The Manhattan Project

In partnership with the National Museum of Nuclear Science & HistoryNational Museum of Nuclear Science & History

Cold War Nuclear Tests

Karen Dorn Steele's Interview

Trisha Pritikin: We are in Lynnwood, Washington. Karen, can you spell your name and say your name, please?

Karen Dorn Steele: Yeah. So, my name’s Karen Dorn Steele. K-a-r-e-n D-o-r-n S-t-e-e-l-e.

Pritikin: Okay. I’d like to start with having you tell us, please, about your early life overseas growing up as the child of a press liaison for the U.S. Information Agency.

Karen Dorn Steele

Karen Dorn Steele is a journalist. As a reporter for the Spokesman Review, she broke the story about the Green Run test, in which the U.S. government released radioactive gases in 1949 over areas surrounding the Hanford Site. Subsequently, she covered the Hanford Downwinder Litigation, in which residents living around the Hanford Site from the 1940s through the 1960s were suing the federal government for the health complications they suffered from as a result of the exposure to radiation from Hanford. 

Glenn Schweitzer's Interview

Cindy Kelly: I am Cindy Kelly, Atomic Heritage Foundation, in Washington, DC. It is June 27, 2018, and I have with me Glenn Schweitzer. My first question is to ask him to please say and spell his name.

Glenn Schweitzer: I am Glenn Schweitzer, G-l-e-n-n S-c-h-w-e-i-t-z-e-r.

Kelly: Perfect.

Schweitzer: No errors.

Siegfried Hecker's Interview (2018)

Cindy Kelly: It is Monday, May 14. I am in Palo Alto at Stanford University. I have with me Siegfried Hecker, and I would like him to say his name and spell it, please.

Siegfried Hecker: I am Siegfried Hecker. S-I-E-G-F-R-I-E-D H-E-C-K-E-R.

Kelly:  Great. Now, we have a very big agenda for you today in terms of the topics, but let’s start with who you are. Tell us a little bit about where you were born and when and your early childhood and how you became interested in science.

Dennis Faulk's Interview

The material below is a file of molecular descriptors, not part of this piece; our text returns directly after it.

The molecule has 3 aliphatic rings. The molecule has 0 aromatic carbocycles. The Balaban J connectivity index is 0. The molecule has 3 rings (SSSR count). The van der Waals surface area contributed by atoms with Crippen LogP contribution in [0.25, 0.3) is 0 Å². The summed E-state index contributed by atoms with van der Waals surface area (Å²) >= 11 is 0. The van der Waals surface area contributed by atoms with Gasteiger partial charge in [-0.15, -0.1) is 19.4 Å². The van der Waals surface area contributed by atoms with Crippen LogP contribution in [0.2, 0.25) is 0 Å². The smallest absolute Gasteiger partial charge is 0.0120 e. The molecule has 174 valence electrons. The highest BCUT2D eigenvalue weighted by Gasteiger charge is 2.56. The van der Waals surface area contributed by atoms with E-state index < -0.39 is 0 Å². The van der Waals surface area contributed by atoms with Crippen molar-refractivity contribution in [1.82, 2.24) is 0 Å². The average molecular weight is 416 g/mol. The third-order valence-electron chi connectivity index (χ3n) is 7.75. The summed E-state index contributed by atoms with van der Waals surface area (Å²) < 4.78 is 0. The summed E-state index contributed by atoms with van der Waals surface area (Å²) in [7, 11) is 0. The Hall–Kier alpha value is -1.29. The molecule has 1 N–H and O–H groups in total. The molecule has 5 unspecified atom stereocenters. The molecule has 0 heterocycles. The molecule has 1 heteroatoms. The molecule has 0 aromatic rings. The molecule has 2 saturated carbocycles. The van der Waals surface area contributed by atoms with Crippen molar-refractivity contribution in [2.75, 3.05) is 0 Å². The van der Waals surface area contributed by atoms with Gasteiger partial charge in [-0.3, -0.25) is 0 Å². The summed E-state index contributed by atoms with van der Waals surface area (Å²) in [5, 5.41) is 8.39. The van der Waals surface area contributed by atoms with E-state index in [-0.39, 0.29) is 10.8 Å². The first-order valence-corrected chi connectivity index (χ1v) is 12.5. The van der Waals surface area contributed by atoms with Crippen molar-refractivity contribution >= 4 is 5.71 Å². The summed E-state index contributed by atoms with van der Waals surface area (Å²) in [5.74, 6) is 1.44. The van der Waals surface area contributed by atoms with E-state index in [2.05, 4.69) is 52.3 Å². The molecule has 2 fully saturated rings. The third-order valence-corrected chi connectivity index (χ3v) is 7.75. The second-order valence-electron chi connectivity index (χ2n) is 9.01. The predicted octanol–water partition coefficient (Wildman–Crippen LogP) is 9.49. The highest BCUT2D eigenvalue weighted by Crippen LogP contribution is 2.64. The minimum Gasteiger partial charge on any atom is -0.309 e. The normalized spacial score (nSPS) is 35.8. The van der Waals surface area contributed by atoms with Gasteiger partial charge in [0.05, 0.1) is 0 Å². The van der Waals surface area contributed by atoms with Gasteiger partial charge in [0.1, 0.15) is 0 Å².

Cynthia Kelly: I'm Cindy Kelly. It is September 11, 2018. I have with me. Dennis Faulk. And my first question is to please say your name and spell it.

Dennis Faulk: Dennis Faulk, D-E-N-N-I-S F-A-U-L-K.

Kelly: Terrific. 

Kelly: You had an illustrious career with the Environmental Protection Agency. 

Faulk: It was a great place to work.

Richard Rhodes' Interview (2018)

Cindy Kelly: I’m Cindy Kelly, Atomic Heritage Foundation. It is Tuesday, November 27, 2018, and I have with me Richard Rhodes. My first question for him is to please say his name and spell it.

Richard Rhodes: Richard Rhodes, R-h-o-d-e-s.

Kelly:  Okay. Richard wants to share some of his expertise on the history of the Manhattan Project and its legacy—which is wonderful. Why don’t we start with Robert Oppenheimer and talk about what was going on with this very enigmatic character—who is often a central figure.

David Holloway's Interview

Cindy Kelly: I am Cindy Kelly with the Atomic Heritage Foundation and it is Monday, May 14, 2018. I'm in Palo Alto with David Holloway. My first question for him is to please say his name and spell it.

David Holloway: David Holloway, D-A-V-I-D H-O-L-L-O-W-A-Y.

Kelly: Perfect. I would like to start with your telling us a little bit about yourself, and where you were born, and when and how you came to be interested in the Soviet bomb program.

Richard McCardell

Richard McCardell was a nuclear engineer at the Idaho National Laboratory. In this interview, McCardell explains the path he took towards his involvement in the Special Power Excursion Reactor Test, or “SPERT,” which was a series of reactor tests in Idaho Falls.

 

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